Table 3. Univariate and multivariate analysis of overall survival (OS) and cancer-specific survival (CSS) rates in training cohort.

CharacteristicOSCSS
Univariate analysisMultivariate analysisaUnivariate analysisMultivariate analysisb
Hazard Ratio (95% CI)P valueHazard Ratio (95% CI)P valueHazard Ratio (95% CI)P valueHazard Ratio (95% CI)P value
Age at diagnosis
0-20ReferenceReferenceReferenceReference
21-400.94 (0.70-1.27).6771.25 (0.92-1.69).1510.80 (0.55-1.17).2461.19 (0.82-1.75).361
41-601.52 (1.11-2.08).0082.27 (1.66-3.11)<.0011.11 (0.74-1.65).6271.89 (1.26-2.83).002
> 605.11 (3.48-7.49)<.0017.60 (5.17-11.16)<.0012.34 (1.31-4.18).0044.07 (2.27-7.29)<.001
Race
WhiteReferenceReferenceReferenceReference
Black1.64 (1.12-2.39).0111.49 (1.02-2.18).0401.26 (0.69-2.31).4451.16 (0.64-2.12).626
Others1.11 (0.83-1.48).4811.26 (0.94-1.68).1211.46 (1.02-2.08).0361.71 (1.19-2.44).003
AJCC stage
IReferenceReferenceReferenceReference
II1.50 (1.15-1.96).0030.90 (0.60-1.35).6062.38 (1.57-3.60)<.0010.96 (0.52-1.75).882
III8.21 (7.03-9.58)<.0011.81 (1.14-2.89).01220.54 (16.07-26.25)<.0012.22 (1.08-4.55).029
T stage
T1ReferenceReferenceReferenceReference
T21.32 (1.12-1.57).001-.9181.41 (1.10-1.79).0060.97 (0.76-1.24).811
T33.46 (2.75-4.34)<.001-.3654.45 (3.29-6.00)<.0011.03 (0.75-1.40).879
T410.11 (6.75-15.16)<.001-.01616.23 (10.11-26.04)<.0012.33 (1.43-3.80).001
N stage
N0ReferenceReferenceReferenceReference
N13.16 (2.62-3.80)<.001-.4075.06 (3.93-6.52)<.001-.831
N22.00 (1.52-2.64)<.001-.0343.41 (2.40-4.83)<.001-.204
N34.13 (3.26-5.22)<.001-.7217.45 (5.56-9.98)<.001-.442
M stage
M0ReferenceReferenceReferenceReference
M18.95 (7.71-10.38)<.001-.10919.13 (15.43-23.72)<.0012.14 (0.90-5.08).084
SEER stage
LocalizedReferenceReferenceReferenceReference
Regional1.81 (1.46-2.24)<.0011.81 (1.28-2.55).0013.40 (2.41-4.79)<.0013.10 (1.80-5.34)<.001
Distant10.38 (8.82-12.23)<.0016.19 (3.80-10.08)<.00128.26 (21.61-36.94)<.0016.86 (2.69-17.49)<.001
Surgery
NoReferenceReferenceReferenceReference
Yes0.06 (0.03-0.12)<.0010.28 (0.13-0.61).0010.05 (0.02-0.14)<.001-.829
Radiotherapy
YesReferenceReferenceReferenceReference
No1.54 (1.27-1.87)<.001-.9301.53 (1.15-2.03).0030.67 (0.50-0.91).010
Abbreviations: OS, Overall survival; CSS, Cancer-specific survival; AJCC, American Joint Committee on Cancer; SEER, Surveillance, Epidemiology, and End Results.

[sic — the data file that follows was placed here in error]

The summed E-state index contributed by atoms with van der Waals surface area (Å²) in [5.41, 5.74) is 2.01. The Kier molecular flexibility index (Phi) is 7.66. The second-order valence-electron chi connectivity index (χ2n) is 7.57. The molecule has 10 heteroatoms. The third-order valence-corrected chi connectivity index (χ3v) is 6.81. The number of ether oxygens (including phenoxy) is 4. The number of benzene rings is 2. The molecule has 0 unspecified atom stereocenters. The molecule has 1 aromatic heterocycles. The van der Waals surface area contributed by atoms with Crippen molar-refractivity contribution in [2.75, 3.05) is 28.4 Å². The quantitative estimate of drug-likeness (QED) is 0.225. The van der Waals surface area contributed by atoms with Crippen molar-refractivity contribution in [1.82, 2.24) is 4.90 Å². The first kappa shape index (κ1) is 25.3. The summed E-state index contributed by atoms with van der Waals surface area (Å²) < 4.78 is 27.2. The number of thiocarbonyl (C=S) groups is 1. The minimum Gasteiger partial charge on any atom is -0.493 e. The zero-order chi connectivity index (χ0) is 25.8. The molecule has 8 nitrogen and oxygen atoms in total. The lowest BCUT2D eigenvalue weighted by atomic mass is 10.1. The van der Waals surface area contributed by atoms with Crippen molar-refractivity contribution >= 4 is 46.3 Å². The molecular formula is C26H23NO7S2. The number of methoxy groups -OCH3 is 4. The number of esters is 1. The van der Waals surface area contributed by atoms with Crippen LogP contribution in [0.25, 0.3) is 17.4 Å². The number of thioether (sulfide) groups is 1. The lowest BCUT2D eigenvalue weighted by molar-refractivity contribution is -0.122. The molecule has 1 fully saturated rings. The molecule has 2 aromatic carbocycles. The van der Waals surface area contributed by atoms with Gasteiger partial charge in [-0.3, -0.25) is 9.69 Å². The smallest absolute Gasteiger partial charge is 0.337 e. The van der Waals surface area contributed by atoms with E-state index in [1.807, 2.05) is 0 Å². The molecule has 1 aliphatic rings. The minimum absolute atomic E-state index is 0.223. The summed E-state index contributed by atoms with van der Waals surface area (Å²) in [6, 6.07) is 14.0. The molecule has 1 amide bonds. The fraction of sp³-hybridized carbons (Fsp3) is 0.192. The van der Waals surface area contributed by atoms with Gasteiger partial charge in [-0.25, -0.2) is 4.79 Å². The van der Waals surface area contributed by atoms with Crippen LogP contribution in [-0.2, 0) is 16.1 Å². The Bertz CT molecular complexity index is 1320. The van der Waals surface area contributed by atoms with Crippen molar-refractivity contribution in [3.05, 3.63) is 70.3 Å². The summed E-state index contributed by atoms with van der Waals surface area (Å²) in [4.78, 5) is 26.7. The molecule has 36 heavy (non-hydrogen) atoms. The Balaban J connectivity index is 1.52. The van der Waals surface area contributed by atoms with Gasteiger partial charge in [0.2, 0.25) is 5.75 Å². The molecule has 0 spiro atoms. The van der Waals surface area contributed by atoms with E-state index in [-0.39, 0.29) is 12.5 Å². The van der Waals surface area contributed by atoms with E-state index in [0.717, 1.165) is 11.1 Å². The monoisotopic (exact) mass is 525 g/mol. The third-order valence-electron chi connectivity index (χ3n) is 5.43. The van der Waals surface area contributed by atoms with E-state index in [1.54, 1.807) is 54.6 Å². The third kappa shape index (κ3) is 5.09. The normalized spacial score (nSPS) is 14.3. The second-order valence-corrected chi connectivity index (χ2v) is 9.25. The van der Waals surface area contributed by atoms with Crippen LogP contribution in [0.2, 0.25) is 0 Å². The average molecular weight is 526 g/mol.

aModel was adjusted by age at diagnosis, race, AJCC stage, TNM stage, SEER stage, surgery and radiotherapy.
bModel was adjusted by age at diagnosis, race, AJCC stage, TNM stage, SEER stage, surgery and radiotherapy.

Prognostic nomograms for OS and CSS

In the training cohort, we developed and established two nomograms for OS and CSS: one nomogram of independent risk factors associated with prognosis based on the multivariate Cox regression analysis, and the other one nomogram based on TNM stage. Figure 1 and Supplementary Figure 1 (TNM stage) show the nomogram of the prognosis of 3-, 5- and 10-year OS and CSS. Each subtype of the variables on the nomogram corresponds to a point on the "Point" scale. By adding the scores associated with each variable and projecting the "Total point" to the lowest number, the probabilities of OS and CSS for 3-, 5-, and 10- years can be estimated.

The nomogram predicting 3-, 5-, and 10-year overall survival (OS) and cancer-specific survival (CSS) rate of GCTC patients the training cohort. (A) OS nomogram; (B) CSS nomogram.

Figure 1. The nomogram predicting 3-, 5-, and 10-year overall survival (OS) and cancer-specific survival (CSS) rate of GCTC patients the training cohort. (A) OS nomogram; (B) CSS nomogram.

The length of the line corresponding to each variable in the nomogram represents the influence of the predictive variable on the survival outcome. We found that for nomogram generated by multivariate Cox regression analysis, age contributed the least to survival outcome in the OS nomogram, and SEER stage has the greatest contribution to the survival outcome in the nomogram of CSS, followed by age (Figure 1). Regardless of the OS or CSS nomogram generated by T stage, N stage and M stage, M stage made the greatest contribution to survival outcome.

Validation and calibration of the nomograms

Analysis of the time-dependent ROC curves for OS shows that the AUC for the ROC curve of the nomogram (training cohort: AUC=0.763; validation cohort: AUC=0.765) was significantly larger than that of TNM stage (training cohort: AUC=0.717; validation cohort: AUC=0.734), but the ROC curve of CSS was similar (Figure 2). Moreover, we evaluated the predictive performance of the nomogram for 3-, 5- and 10-year OS and CSS in the training and validation cohorts and found that the nomograms provided a good assessment of OS and CSS at 3-, 5- and 10-year in GCTC patients (Figure 3 and Supplementary Figure 2).